A surprisingly large number of festivals take place in the middle of frigid February, giving Yukon Territory residents a reason to come out of hibernation. These include the Yukon Quest International Sled Dog Race, the Frostbite Music Festival, and the Yukon Sourdough Rendezvous Festival. The Yukon International Storytelling Festival is the third biggest of its kind on Earth, while Dawson City’s blast from the past takes place during its August Discovery Days.
Yukon Quest International Sled Dog Race
The sounds of hundreds of dedicated mushers and their dogs can be heard throughout Whitehorse at the beginning of this 1,000-mile dog sled race between the Yukon Territory capital and Fairbanks, Alaska. The challenging two-week trip follows Klondike Gold Rush era mail delivery routes through towering mountains, frozen lakes, and several other rugged landscapes every February. The first team to cross the finish line wins a C $125,000 cash prize.
Frostbite Music Festival
Every February, countless musicians and other entertainers from around Canada perform under Northern Lights during this lively festival. For two days and three nights, events include workshops and dancing at the Yukon Arts Centre and Yukon College. There is a separate stage for younger performers and another gathering just for children.
Yukon Sourdough Rendezvous Festival
Downtown Whitehorse’s streets are closed for a week during this February festival filled with flour packing, ax throwing, chainsaw chucking, log splitting, dog pulling, and other unique northern competitions. There is a mad trapper competition in addition to snow carving, concerts and costume contests. At the same time, military aircraft from across Canada and the United States soar above Whitehorse’s skies during the annual Rendezvous Air Show.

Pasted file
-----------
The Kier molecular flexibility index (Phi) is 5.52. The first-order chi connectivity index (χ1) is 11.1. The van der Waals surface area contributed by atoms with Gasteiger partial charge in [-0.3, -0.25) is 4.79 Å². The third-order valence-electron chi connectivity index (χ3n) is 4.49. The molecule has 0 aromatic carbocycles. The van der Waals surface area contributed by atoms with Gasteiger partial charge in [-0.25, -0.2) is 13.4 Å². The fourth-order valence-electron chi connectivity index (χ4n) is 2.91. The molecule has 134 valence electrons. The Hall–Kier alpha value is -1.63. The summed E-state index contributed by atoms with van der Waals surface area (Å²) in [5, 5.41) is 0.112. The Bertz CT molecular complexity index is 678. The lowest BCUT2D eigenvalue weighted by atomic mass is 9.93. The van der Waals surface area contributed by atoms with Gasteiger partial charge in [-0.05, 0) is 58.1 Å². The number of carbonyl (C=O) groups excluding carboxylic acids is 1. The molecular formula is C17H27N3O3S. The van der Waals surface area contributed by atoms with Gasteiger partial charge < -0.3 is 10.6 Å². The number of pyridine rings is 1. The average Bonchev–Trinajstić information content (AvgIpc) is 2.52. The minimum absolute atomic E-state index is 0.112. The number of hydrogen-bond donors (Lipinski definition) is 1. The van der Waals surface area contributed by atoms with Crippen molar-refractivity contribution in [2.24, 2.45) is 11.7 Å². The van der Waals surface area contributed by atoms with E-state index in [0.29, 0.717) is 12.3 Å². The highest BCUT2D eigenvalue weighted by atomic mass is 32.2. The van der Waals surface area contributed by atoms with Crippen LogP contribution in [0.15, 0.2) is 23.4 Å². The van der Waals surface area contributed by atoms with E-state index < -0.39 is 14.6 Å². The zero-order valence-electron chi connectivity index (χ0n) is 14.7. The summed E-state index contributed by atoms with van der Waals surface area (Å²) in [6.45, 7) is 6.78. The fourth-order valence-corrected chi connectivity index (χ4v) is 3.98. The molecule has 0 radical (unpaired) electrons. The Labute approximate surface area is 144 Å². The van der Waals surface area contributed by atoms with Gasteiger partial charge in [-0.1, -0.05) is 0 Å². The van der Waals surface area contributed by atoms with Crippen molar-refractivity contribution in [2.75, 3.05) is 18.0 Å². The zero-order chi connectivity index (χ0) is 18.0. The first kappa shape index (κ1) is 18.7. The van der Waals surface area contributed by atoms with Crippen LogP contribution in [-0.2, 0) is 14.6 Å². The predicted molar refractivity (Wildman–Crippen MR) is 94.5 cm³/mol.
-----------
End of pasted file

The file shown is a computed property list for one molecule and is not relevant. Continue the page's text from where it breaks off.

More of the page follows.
National Aboriginal Day
On June 21, Yukon Territory’s First Nations celebrate the longest day of the year with music, traditional food and other entertainment. A day-long Shipyard’s Park bannock bake-off and traditional crafts demonstration are Whitehorse’s main activities. The small Kluane Lake community of Haines Junction celebrates with a hand games tournament whose top prize is a breathtaking Kluane National Park aerial tour.
Dawson City Discovery Days
In the middle of August, Dawson City celebrates the anniversary of the 1896 discovery of gold leading to the Klondike Gold Rush with this raucous throwback to the town’s boom years. A parade through the streets is just one of the many week-long festivities, which also include writing and golf competitions. Visitors of all ages can enjoy the can-can demonstrations from the dancers at the Diamond Tooth Gerties gambling hall. The festival also features crafts, face painting, an arts festival, and walking tours.
Yukon International Storytelling Festival
Only two other storytelling events on Earth are larger than this annual late August celebration of cultures in Whitehorse. Visitors can not only hear some of Yukon Territory’s oldest First Nations legends, but equally enthralling stories from orators and actors from all corners of the globe. English summaries or translations are provided for all events, which people are encouraged to share in their native tongues. Several stories are also accompanied by music, dancing or elaborate costumes.